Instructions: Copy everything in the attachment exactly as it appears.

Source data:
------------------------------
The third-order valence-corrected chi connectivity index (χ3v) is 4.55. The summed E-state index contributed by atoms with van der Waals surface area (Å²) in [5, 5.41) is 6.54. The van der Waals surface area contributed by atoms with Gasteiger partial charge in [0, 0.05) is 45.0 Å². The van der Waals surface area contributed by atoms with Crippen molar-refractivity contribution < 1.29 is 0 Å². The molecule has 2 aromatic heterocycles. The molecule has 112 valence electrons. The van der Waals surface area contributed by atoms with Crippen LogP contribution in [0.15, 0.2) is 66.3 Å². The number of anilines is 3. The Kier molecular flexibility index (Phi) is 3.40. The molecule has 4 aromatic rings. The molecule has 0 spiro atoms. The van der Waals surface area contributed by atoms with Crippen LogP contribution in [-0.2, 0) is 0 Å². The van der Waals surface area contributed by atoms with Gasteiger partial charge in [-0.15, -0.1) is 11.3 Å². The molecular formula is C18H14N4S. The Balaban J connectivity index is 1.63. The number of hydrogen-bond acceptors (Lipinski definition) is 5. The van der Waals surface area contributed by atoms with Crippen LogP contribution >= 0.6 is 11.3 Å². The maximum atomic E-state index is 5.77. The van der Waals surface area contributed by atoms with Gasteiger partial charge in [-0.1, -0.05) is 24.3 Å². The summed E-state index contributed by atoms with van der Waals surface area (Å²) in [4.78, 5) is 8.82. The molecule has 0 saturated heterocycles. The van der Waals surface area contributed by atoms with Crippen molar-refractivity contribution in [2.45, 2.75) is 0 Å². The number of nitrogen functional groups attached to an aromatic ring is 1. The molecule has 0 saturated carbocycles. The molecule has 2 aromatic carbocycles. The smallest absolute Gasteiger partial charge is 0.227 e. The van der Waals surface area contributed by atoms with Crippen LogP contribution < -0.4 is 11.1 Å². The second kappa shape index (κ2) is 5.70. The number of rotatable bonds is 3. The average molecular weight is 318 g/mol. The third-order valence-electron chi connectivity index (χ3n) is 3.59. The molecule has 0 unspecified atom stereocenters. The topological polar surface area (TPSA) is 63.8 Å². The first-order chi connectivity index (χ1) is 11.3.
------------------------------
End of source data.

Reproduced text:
The third-order valence-corrected chi connectivity index (χ3v) is 4.55. The summed E-state index contributed by atoms with van der Waals surface area (Å²) in [5, 5.41) is 6.54. The van der Waals surface area contributed by atoms with Gasteiger partial charge in [0, 0.05) is 45.0 Å². The van der Waals surface area contributed by atoms with Crippen molar-refractivity contribution < 1.29 is 0 Å². The molecule has 2 aromatic heterocycles. The molecule has 112 valence electrons. The van der Waals surface area contributed by atoms with Crippen LogP contribution in [0.15, 0.2) is 66.3 Å². The number of anilines is 3. The Kier molecular flexibility index (Phi) is 3.40. The molecule has 4 aromatic rings. The molecule has 0 spiro atoms. The van der Waals surface area contributed by atoms with Crippen LogP contribution in [-0.2, 0) is 0 Å². The van der Waals surface area contributed by atoms with Gasteiger partial charge in [-0.15, -0.1) is 11.3 Å². The molecular formula is C18H14N4S. The Balaban J connectivity index is 1.63. The number of hydrogen-bond acceptors (Lipinski definition) is 5. The van der Waals surface area contributed by atoms with Crippen LogP contribution >= 0.6 is 11.3 Å². The maximum atomic E-state index is 5.77. The van der Waals surface area contributed by atoms with Gasteiger partial charge in [-0.1, -0.05) is 24.3 Å². The summed E-state index contributed by atoms with van der Waals surface area (Å²) in [4.78, 5) is 8.82. The molecule has 0 saturated heterocycles. The van der Waals surface area contributed by atoms with Crippen molar-refractivity contribution in [2.45, 2.75) is 0 Å². The number of nitrogen functional groups attached to an aromatic ring is 1. The molecule has 0 saturated carbocycles. The molecule has 2 aromatic carbocycles. The smallest absolute Gasteiger partial charge is 0.227 e. The van der Waals surface area contributed by atoms with Crippen LogP contribution < -0.4 is 11.1 Å². The second kappa shape index (κ2) is 5.70. The number of rotatable bonds is 3. The average molecular weight is 318 g/mol. The third-order valence-electron chi connectivity index (χ3n) is 3.59. The molecule has 0 unspecified atom stereocenters. The topological polar surface area (TPSA) is 63.8 Å². The first-order chi connectivity index (χ1) is 11.3.